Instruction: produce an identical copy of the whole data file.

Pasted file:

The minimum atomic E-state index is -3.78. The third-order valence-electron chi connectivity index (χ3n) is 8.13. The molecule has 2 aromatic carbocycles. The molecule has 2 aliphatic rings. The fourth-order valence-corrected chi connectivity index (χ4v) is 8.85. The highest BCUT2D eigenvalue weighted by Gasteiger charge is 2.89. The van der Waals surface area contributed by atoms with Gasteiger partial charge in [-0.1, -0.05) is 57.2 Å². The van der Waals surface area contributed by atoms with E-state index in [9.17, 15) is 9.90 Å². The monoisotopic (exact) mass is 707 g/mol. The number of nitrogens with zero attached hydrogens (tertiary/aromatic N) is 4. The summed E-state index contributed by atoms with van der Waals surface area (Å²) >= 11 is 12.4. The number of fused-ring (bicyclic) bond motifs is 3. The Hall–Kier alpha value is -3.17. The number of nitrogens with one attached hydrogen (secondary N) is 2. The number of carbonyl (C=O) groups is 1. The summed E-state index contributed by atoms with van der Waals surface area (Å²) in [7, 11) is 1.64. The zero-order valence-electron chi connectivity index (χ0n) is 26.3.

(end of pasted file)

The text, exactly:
The minimum atomic E-state index is -3.78. The third-order valence-electron chi connectivity index (χ3n) is 8.13. The molecule has 2 aromatic carbocycles. The molecule has 2 aliphatic rings. The fourth-order valence-corrected chi connectivity index (χ4v) is 8.85. The highest BCUT2D eigenvalue weighted by Gasteiger charge is 2.89. The van der Waals surface area contributed by atoms with Gasteiger partial charge in [-0.1, -0.05) is 57.2 Å². The van der Waals surface area contributed by atoms with E-state index in [9.17, 15) is 9.90 Å². The monoisotopic (exact) mass is 707 g/mol. The number of nitrogens with zero attached hydrogens (tertiary/aromatic N) is 4. The summed E-state index contributed by atoms with van der Waals surface area (Å²) >= 11 is 12.4. The number of fused-ring (bicyclic) bond motifs is 3. The Hall–Kier alpha value is -3.17. The number of nitrogens with one attached hydrogen (secondary N) is 2. The number of carbonyl (C=O) groups is 1. The summed E-state index contributed by atoms with van der Waals surface area (Å²) in [7, 11) is 1.64. The zero-order valence-electron chi connectivity index (χ0n) is 26.3.